Syrian President Bashar Assad claimed in an interview broadcast Thursday that his government is winning the country’s civil war and pledged that he would personally attend proposed peace talks in Geneva tentatively set for later this summer.
“We will go to Geneva as the legitimate representatives of the Syrian people,” Assad said in an interview that was broadcast on a Lebanese television station.
His statement contrasted with the likelihood that Syrian rebels would decline to attend the talks, which are being sponsored by the United States and Russia.
Assad also predicted that his country would receive a shipment of advanced Russian anti-aircraft missiles, but he declined to comment specifically on when they might arrive. “All of our agreements with Russia will be implemented,” he said.
Assad’s comments came in a lengthy pre-recorded interview with al Manar television, the broadcast outlet of Lebanon’s Hezbollah militia, which has recently assumed an increasingly important role in Assad’s fight against rebel forces. Hezbollah has taken a leading role in a government push to recapture Qusayr, a strategic town near the Lebanese border. Last weekend, Hezbollah’s leader, Hassan Nasrallah, told his followers that Hezbollah would fight in Syria until Assad’s survival was assured.
Assad, however, discounted the importance of Hezbollah’s presence in Syria, saying the number of fighters the Lebanese group had sent to his country was a “drop in the ocean” compared with the “hundreds of thousands” of Syrian government troops fighting on his behalf.
“Logically speaking, if Hezbollah . . . wanted to defend Syria by sending fighters, how many could they send – a few hundred, a thousand or two?” he said. “We are talking about a battle in which hundreds of thousands of Syrian troops are involved against tens of thousands of terrorists.”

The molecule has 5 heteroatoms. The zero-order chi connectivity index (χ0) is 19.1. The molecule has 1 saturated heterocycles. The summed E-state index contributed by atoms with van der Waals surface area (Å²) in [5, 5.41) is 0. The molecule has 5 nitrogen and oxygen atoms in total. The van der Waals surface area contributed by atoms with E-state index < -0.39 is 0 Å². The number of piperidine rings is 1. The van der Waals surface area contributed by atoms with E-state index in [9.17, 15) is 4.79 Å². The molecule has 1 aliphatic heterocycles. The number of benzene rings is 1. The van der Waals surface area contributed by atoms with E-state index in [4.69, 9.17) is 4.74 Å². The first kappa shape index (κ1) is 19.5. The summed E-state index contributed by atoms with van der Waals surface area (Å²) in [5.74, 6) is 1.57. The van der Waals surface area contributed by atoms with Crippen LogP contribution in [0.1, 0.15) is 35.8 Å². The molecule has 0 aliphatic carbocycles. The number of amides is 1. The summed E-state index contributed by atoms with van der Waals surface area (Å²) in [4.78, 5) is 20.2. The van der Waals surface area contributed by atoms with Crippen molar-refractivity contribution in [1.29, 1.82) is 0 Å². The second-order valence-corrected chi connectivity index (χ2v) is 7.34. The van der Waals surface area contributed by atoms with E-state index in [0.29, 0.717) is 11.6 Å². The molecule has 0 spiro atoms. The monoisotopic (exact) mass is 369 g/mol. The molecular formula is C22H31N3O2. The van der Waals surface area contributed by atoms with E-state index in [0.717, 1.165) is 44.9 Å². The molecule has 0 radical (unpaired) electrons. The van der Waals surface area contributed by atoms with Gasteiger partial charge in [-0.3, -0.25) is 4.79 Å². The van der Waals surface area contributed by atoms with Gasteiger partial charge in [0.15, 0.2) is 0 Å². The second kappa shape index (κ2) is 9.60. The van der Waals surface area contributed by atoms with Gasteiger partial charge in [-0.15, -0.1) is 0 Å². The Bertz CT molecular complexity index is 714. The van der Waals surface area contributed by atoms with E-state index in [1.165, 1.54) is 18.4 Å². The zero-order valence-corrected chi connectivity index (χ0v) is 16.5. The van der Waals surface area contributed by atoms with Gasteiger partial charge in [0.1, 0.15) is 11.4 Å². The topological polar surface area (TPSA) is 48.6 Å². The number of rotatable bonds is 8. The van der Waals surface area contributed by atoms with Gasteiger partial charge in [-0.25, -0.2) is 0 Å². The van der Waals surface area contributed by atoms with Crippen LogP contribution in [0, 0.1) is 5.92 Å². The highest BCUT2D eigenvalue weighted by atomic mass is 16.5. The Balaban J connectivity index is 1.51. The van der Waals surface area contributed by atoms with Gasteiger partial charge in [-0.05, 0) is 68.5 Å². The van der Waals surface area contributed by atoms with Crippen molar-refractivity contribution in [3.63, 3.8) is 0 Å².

In his wide-ranging interview, given in the presidential palace in Damascus, Assad also sought to link the armed rebellion against his rule to Israel’s efforts to undermine Arab opposition to its existence, said that opponents who want him to step aside should seek to reform the country’s constitution first, and credited his military’s recent advances against the rebels to Syrians who’d once sided with the opposition and are now supporting the government.
“There was support in some regions for the militants, and I assure you that was not the result of a lack in patriotism, but a lack of awareness,” Assad said. “There are many stories about individuals who submitted to terrorist groups thinking it was a revolution. . . . This support shifted and many militants left these groups and went back to their normal lives; this is the basic reason.”
He also suggested that he might seek re-election next year when his current term expires.
“It is still too early to discuss this,” he said. “When the time comes, and I feel, through my meetings and interactions with the Syrian people, that there is a need and public desire for me to nominate myself, I will not hesitate.”
He also took a slap at Syrian opposition leaders in Turkey who have been meeting for the past week to sort out whether to add members to their coalition and to decide on new leaders and a government-in-exile. On Thursday, the Supreme Military Council, which is backed by countries supporting the Syrian opposition with weapons and non-lethal aid, denounced the inability of the Syrian Opposition Coalition to reach a decision and demanded that it be given 50 percent of the seats in a new coalition.
“Whom do they represent?” Assad asked.
Assad’s refusal to discuss whether his country has received S-300 anti-aircraft missiles did not stop Israeli officials from speculating about their use and when they might be delivered.
The officials said they had no indications that the anti-aircraft system had reached Syria and that even if the Russian government were to speed delivery, it would take "weeks, maybe more then a month," for the complicated system to reach Syria.
"This isn’t something that it airlifted in over night. This is something that moves slowly, over international waters, until it reaches a Syrian port," one Israeli defense official said under the condition of anonymity because Prime Minister Benjamin Netanyahu has banned his government from discussing the subject. "This is a sophisticated system that you can’t sneak around or hide."
Syria’s 2-year-old civil war has left more than 90,000 dead, according to one human rights group, and displaced millions. Despite early predictions that Assad’s government would fall quickly, he has capitalized on fears that the rebels fighting the government would usher in a more repressive government than his own, and one that would not protect minority rights. Radical religious rebel groups, some of which have taken over strategic infrastructure and large amounts of territory, have contributed to those fears.